Ayurveda: The Three Modes

The Three Modes

In Ayurveda,we learn about three modes of nature, also taught in the Bhagavad-gita. These three modes are sattva (goodness), raja (passion), and tama (ignorance). Although each individual may be born with a leaning towards living under one mode of nature, our daily lifestyle practices can greatly influence the modes we acquire, and we can gradually raise ourselves to a state of goodness, or degrade ourselves to a state of ignorance.

Examples of living in tama guna (ignorance) include oversleeping, laziness, dull mind, intoxication, inactivity, hatred, and violence. Foods in ignorance include meat, canned foods, leftovers, and old, stale foods. Tama guna is not a state of happiness except for the feeling one may experience at times that ignorance is bliss. A person in ignorance is literally in ignorance of one’s spiritual nature, and performs activities that are often harmful to one-self and others.

Raja guna, or passion, characterizes a majority of our modern day fast-paced city life. People in passion rush about, in a hurry to accomplish more and more, to earn more money, acquire more material possessions, and achieve material success. Foods in passion include spicy and fried foods, and sexual attraction is also usually in the mode of passion. In passion there is a feeling of happiness from chasing after material success, but also some misery accompanying the journey and hard struggle to get there, as well as disappointment when the pleasure ends, as material pleasure cannot last forever.

In goodness, one experiences a mental state like a calm lake. In passion there are many ripples in the lake of the mind, and in ignorance there is mud in the mind like at the bottom of the lake, but in sattva (goodness) the mind is peaceful and unagitated. Foods in goodness include milk, grains, wheat, rice, oats, nuts, fruits and vegetables. A vegetarian diet is in goodness. Activities in goodness are regulated and duty bound, without attachment to the result, and are done with attention, care, and consciousness of their effects on oneself, the environment, and other living beings. One in goodness can keep better health and experiences a state of inner peace. One in goodness is not striving for a more and more material gain, but rather lives a life of peaceful regulation, accepting what is necessary without being greedy for more.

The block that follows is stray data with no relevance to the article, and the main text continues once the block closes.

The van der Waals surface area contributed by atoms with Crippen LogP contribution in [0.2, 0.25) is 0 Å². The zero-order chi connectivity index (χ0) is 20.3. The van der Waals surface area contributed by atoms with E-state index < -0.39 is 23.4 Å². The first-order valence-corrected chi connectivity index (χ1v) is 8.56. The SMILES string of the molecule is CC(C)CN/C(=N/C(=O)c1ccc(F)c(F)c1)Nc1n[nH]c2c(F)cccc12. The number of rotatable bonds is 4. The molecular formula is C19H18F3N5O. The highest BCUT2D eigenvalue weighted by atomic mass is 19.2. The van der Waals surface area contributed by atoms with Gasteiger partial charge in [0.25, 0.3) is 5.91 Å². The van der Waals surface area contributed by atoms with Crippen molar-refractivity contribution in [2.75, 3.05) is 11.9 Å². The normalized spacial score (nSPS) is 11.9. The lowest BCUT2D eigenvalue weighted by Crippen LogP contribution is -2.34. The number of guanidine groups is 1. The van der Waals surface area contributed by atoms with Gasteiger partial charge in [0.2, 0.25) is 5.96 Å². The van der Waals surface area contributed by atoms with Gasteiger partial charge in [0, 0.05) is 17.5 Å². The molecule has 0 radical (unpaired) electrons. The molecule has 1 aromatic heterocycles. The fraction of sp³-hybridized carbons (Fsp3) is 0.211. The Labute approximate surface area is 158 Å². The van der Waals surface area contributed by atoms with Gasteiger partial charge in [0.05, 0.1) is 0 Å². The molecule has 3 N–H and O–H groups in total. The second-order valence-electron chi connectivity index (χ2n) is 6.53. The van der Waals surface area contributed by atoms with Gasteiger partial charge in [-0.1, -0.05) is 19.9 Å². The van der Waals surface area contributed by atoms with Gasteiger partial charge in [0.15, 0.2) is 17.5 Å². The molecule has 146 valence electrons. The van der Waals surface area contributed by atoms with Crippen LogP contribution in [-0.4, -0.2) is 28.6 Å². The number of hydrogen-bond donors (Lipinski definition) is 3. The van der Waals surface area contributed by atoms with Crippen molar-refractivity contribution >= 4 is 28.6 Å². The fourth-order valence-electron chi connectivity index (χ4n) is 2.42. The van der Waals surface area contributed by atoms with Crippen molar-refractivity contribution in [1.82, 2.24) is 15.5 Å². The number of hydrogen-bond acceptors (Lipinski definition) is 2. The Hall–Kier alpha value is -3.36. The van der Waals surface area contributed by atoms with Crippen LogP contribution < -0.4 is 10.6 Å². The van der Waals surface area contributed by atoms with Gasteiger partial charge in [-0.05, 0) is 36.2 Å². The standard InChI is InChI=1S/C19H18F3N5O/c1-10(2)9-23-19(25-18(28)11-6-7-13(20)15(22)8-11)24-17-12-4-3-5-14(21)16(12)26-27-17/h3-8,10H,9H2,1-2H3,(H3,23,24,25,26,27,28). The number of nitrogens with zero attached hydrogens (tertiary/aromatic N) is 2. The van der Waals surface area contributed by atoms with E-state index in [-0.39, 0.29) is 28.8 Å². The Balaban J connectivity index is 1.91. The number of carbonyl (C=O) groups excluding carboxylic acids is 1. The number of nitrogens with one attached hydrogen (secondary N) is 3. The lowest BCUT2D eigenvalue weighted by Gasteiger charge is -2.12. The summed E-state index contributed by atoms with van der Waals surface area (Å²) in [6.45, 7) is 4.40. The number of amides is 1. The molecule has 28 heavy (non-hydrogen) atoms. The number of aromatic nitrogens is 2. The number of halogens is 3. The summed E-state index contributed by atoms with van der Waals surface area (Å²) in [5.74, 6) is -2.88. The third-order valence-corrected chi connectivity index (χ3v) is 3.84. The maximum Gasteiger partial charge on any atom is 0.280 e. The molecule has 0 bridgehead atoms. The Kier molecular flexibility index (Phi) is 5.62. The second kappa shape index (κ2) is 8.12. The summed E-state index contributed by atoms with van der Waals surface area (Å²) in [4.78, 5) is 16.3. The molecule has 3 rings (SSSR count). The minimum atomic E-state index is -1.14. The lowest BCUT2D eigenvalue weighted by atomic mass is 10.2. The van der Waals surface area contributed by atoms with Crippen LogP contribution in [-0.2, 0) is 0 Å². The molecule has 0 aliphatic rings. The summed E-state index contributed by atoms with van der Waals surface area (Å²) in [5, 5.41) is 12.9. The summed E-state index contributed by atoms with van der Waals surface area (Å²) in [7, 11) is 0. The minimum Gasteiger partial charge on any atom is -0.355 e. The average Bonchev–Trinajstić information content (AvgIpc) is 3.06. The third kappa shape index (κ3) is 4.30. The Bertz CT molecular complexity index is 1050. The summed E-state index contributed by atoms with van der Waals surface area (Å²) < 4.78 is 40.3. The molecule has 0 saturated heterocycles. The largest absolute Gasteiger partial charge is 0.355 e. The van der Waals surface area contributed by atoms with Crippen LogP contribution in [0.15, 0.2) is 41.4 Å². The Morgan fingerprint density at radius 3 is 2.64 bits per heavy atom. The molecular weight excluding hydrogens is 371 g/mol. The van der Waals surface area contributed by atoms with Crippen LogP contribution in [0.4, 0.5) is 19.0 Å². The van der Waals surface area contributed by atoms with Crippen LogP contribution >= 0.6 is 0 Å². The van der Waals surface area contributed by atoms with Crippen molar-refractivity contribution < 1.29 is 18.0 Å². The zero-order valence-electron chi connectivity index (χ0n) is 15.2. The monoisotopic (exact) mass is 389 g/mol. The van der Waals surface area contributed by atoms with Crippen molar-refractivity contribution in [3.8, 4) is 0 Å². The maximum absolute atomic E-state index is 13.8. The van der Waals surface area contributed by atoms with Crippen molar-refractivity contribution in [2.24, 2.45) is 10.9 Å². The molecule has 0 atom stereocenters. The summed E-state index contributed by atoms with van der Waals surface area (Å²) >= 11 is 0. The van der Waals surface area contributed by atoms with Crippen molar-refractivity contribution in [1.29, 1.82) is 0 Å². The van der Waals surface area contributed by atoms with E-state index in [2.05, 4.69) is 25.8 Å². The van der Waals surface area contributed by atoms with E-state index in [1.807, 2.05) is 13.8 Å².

Ultimately we want to transcend all three modes of nature and achieve spiritual bliss. Cultivating a genuine spiritual practice while working to keep good health can help one gradually achieve this state of being.

Sara is a certified Ayurvedic Educator through California College of Ayurveda and a certified yoga teacher for adults and children. She likes to meditate, sing devotional music, and spend time in nature.

Be first to comment